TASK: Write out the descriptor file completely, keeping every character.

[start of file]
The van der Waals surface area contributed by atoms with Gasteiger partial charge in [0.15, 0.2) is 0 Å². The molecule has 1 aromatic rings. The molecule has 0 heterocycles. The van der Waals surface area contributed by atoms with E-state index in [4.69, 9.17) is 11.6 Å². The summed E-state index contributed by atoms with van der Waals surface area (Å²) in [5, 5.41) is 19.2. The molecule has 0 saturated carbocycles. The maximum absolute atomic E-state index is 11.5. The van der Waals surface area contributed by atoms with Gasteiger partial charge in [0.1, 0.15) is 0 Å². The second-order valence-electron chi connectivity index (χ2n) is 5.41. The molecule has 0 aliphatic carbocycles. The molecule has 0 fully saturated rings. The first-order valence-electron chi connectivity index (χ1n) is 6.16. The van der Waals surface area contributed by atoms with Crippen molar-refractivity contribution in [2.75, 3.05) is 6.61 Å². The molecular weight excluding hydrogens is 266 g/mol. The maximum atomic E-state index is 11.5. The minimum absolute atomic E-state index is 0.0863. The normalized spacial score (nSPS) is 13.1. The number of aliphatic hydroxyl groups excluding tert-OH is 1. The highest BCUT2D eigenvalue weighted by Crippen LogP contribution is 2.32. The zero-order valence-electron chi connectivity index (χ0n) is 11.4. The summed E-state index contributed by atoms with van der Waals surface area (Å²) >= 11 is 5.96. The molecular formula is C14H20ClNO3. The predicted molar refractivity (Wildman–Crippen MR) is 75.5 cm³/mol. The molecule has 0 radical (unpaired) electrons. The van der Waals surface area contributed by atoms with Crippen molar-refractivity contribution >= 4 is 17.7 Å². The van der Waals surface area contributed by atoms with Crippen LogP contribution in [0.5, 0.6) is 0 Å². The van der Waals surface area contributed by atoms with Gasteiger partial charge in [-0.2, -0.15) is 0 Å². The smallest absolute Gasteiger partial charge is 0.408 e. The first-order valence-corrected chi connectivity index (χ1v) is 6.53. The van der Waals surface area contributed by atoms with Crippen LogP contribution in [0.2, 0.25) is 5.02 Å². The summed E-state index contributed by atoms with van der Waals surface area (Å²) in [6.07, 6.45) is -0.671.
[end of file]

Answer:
The van der Waals surface area contributed by atoms with Gasteiger partial charge in [0.15, 0.2) is 0 Å². The molecule has 1 aromatic rings. The molecule has 0 heterocycles. The van der Waals surface area contributed by atoms with E-state index in [4.69, 9.17) is 11.6 Å². The summed E-state index contributed by atoms with van der Waals surface area (Å²) in [5, 5.41) is 19.2. The molecule has 0 saturated carbocycles. The maximum absolute atomic E-state index is 11.5. The van der Waals surface area contributed by atoms with Gasteiger partial charge in [0.1, 0.15) is 0 Å². The second-order valence-electron chi connectivity index (χ2n) is 5.41. The molecule has 0 aliphatic carbocycles. The molecule has 0 fully saturated rings. The first-order valence-electron chi connectivity index (χ1n) is 6.16. The van der Waals surface area contributed by atoms with Crippen molar-refractivity contribution in [2.75, 3.05) is 6.61 Å². The molecular weight excluding hydrogens is 266 g/mol. The maximum atomic E-state index is 11.5. The minimum absolute atomic E-state index is 0.0863. The normalized spacial score (nSPS) is 13.1. The number of aliphatic hydroxyl groups excluding tert-OH is 1. The highest BCUT2D eigenvalue weighted by Crippen LogP contribution is 2.32. The zero-order valence-electron chi connectivity index (χ0n) is 11.4. The summed E-state index contributed by atoms with van der Waals surface area (Å²) >= 11 is 5.96. The molecular formula is C14H20ClNO3. The predicted molar refractivity (Wildman–Crippen MR) is 75.5 cm³/mol. The molecule has 0 radical (unpaired) electrons. The van der Waals surface area contributed by atoms with Crippen molar-refractivity contribution >= 4 is 17.7 Å². The van der Waals surface area contributed by atoms with Crippen LogP contribution in [0.5, 0.6) is 0 Å². The van der Waals surface area contributed by atoms with Gasteiger partial charge in [-0.2, -0.15) is 0 Å². The smallest absolute Gasteiger partial charge is 0.408 e. The first-order valence-corrected chi connectivity index (χ1v) is 6.53. The van der Waals surface area contributed by atoms with Crippen LogP contribution in [0.2, 0.25) is 5.02 Å². The summed E-state index contributed by atoms with van der Waals surface area (Å²) in [6.07, 6.45) is -0.671.